|CC line target capacitance||200||600||pF||From the USB PD Specification section|
|TPS65982 capacitance||70||120||pF||From the TPS65982 Datasheet|
|TPD6S300 capacitance||60||120||pF||From the table.|
|Proposed capacitor GRM033R71E221KA01D||110||330||pF||CAP, CERM, 220 pF, 25 V, ±10%, X7R, 0201 (For min and max, assume ±50% capacitance change with temperature and voltage derating to be overly conservative)|
|TPS65982 + TPD6S300 + GRM033R71E221KA01D||240||570||pF||Meets USB PD cReceiver specification|
If additional IEC ESD protection is desired to be placed on either the CC or SBU lines, it is important that high-voltage ESD protection diodes be used. The maximum DC voltage that can be seen in USB PD is 21-VBUS, with 21.5 V allowed during voltage transitions. Therefore, an ESD protection diode must have a reverse stand off voltage higher than 21.5 V in order to guarantee the diode does not breakdown during a short-to-VBUS event and have large amounts of current flowing through it indefinitely, destroying the diode. A reverse stand off voltage of 24 V is recommended to give margin above 21.5 V in case USB Type-C power adaptors are released in the market which break the USB Type-C specification.
Furthermore, due to the fact that the Short-to-VBUS event applies a DC voltage to the CC and SBU pins, a deep-snap back diode cannot be used unless its minimum trigger voltage is above 42 V. During a Short-to-VBUS event, RLC ringing of up to 2x the settling voltage can be exposed to CC and SBU, allowing for up to 42 V to be exposed. Furthermore, if any capacitor derates on the CC or SBU line, greater than 2x ringing can occur. Since this ringing is hard to bound, it is recommended to not use deep-snap back diodes. If the diode triggers during the short-to-VBUS hot-plug event, it begins to operate in is conduction region. With a 20-VBUS source present on the CC or SBU line, this allows the diode to conduct indefinitely, destroying the diode.
The FLT and OVP FET have specific timing parameters to allow different benefits depending on how the system designer desires the system to respond to a Short-to-VBUS event.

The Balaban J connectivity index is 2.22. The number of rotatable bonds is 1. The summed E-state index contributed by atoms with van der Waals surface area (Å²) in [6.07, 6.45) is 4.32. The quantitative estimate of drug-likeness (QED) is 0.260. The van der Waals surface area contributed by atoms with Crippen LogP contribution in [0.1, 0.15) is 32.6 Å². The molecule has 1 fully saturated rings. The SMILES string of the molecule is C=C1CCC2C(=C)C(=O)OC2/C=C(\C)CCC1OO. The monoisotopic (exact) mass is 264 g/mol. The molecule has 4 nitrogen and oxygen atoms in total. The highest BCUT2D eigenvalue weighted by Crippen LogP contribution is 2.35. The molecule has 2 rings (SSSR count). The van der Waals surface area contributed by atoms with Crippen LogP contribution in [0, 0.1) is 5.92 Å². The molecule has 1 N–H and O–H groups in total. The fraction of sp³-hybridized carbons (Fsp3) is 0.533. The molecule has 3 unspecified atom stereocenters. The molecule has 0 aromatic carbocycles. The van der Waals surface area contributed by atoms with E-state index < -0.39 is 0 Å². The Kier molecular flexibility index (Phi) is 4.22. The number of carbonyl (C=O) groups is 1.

Once a Short-to-VBUS occurs on the C_CCx or C_SBUx pins, the FLT pin is asserted in 20 µs (typical) so the PD controller can be notified quickly. If VBUS is being shorted to CC or SBU, it is recommended to respond to the event by forcing a detach in the USB PD controller to remove VBUS from the port. Although the USB Type-C port using the TPD6S300 is not damaged, as the TPD6S300 provides protection from these events, the other device connected through the USB Type-C Cable or any active circuitry in the cable can be damaged. Although shutting the VBUS off through a detach does not guarantee it stops the other device or cable from being damaged, it can mitigate any high current paths from causing further damage after the initial damage takes place. Additionally, even if the active cable or other device does have proper protection, the short-to-VBUS event may corrupt a configuration in an active cable or in the other PD controller, so it is best to detach and reconfigure the port.
For UFP's, the TPD6S300 automatically forces a detach, removing the need to use the FLT pin if the only response required by your system during a short-to-VBUS event is forcing a detach on the port. The TPD6S300 keeps its CC OVP FET OFF for at least 21 ms after a Short-to-VBUS event occurs, causing the CC line voltage to change from is configuration value for more than 20 ms, forcing the PD controllers to detach. For DFPs, this operation cannot be guaranteed because of the parasitic diode in the OVP FET from CCx to C_CCx and from SBUx to C_SBUx. Therefore for DFPs, using the FLT pin recommended. For our application using the TPS65982 as a DRP, using the FLT pin is recommended.
If either the RPD_Gx pins or any of the Dx pins are unused in a design, they must be connected to GND.